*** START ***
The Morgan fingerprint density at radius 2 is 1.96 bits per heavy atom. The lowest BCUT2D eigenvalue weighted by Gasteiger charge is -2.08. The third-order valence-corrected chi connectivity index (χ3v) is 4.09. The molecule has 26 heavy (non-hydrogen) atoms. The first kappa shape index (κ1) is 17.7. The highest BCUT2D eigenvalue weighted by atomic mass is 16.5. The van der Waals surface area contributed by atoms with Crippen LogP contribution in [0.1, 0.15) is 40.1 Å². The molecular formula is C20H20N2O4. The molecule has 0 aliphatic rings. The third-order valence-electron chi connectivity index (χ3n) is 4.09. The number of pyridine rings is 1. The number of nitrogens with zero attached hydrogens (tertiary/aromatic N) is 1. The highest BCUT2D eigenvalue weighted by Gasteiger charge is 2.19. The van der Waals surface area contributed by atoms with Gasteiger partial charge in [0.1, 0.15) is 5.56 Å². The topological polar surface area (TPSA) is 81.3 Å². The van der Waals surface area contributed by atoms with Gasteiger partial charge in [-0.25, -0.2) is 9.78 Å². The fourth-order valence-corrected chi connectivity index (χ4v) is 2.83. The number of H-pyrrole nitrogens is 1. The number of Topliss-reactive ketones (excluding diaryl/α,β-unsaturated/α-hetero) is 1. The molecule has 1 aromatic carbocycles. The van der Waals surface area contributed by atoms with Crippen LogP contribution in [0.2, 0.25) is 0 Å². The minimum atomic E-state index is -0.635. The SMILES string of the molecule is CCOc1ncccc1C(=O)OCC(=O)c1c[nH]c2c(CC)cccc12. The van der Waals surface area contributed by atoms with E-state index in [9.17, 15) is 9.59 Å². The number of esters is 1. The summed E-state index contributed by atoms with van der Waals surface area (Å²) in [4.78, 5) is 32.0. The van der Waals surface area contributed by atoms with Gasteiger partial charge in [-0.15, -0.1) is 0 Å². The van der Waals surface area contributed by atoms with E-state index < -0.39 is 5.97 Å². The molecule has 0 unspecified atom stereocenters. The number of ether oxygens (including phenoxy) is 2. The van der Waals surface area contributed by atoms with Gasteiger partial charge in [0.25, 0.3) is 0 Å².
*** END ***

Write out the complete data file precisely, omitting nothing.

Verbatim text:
The Morgan fingerprint density at radius 2 is 1.96 bits per heavy atom. The lowest BCUT2D eigenvalue weighted by Gasteiger charge is -2.08. The third-order valence-corrected chi connectivity index (χ3v) is 4.09. The molecule has 26 heavy (non-hydrogen) atoms. The first kappa shape index (κ1) is 17.7. The highest BCUT2D eigenvalue weighted by atomic mass is 16.5. The van der Waals surface area contributed by atoms with Crippen LogP contribution in [0.1, 0.15) is 40.1 Å². The molecular formula is C20H20N2O4. The molecule has 0 aliphatic rings. The third-order valence-electron chi connectivity index (χ3n) is 4.09. The number of pyridine rings is 1. The number of nitrogens with zero attached hydrogens (tertiary/aromatic N) is 1. The highest BCUT2D eigenvalue weighted by Gasteiger charge is 2.19. The van der Waals surface area contributed by atoms with Gasteiger partial charge in [0.1, 0.15) is 5.56 Å². The topological polar surface area (TPSA) is 81.3 Å². The van der Waals surface area contributed by atoms with Gasteiger partial charge in [-0.25, -0.2) is 9.78 Å². The fourth-order valence-corrected chi connectivity index (χ4v) is 2.83. The number of H-pyrrole nitrogens is 1. The number of Topliss-reactive ketones (excluding diaryl/α,β-unsaturated/α-hetero) is 1. The molecule has 1 aromatic carbocycles. The van der Waals surface area contributed by atoms with Crippen LogP contribution in [0.2, 0.25) is 0 Å². The minimum atomic E-state index is -0.635. The SMILES string of the molecule is CCOc1ncccc1C(=O)OCC(=O)c1c[nH]c2c(CC)cccc12. The van der Waals surface area contributed by atoms with E-state index in [9.17, 15) is 9.59 Å². The number of esters is 1. The summed E-state index contributed by atoms with van der Waals surface area (Å²) in [4.78, 5) is 32.0. The van der Waals surface area contributed by atoms with Gasteiger partial charge in [-0.15, -0.1) is 0 Å². The van der Waals surface area contributed by atoms with E-state index < -0.39 is 5.97 Å². The molecule has 0 unspecified atom stereocenters. The number of ether oxygens (including phenoxy) is 2. The van der Waals surface area contributed by atoms with Gasteiger partial charge in [0.25, 0.3) is 0 Å².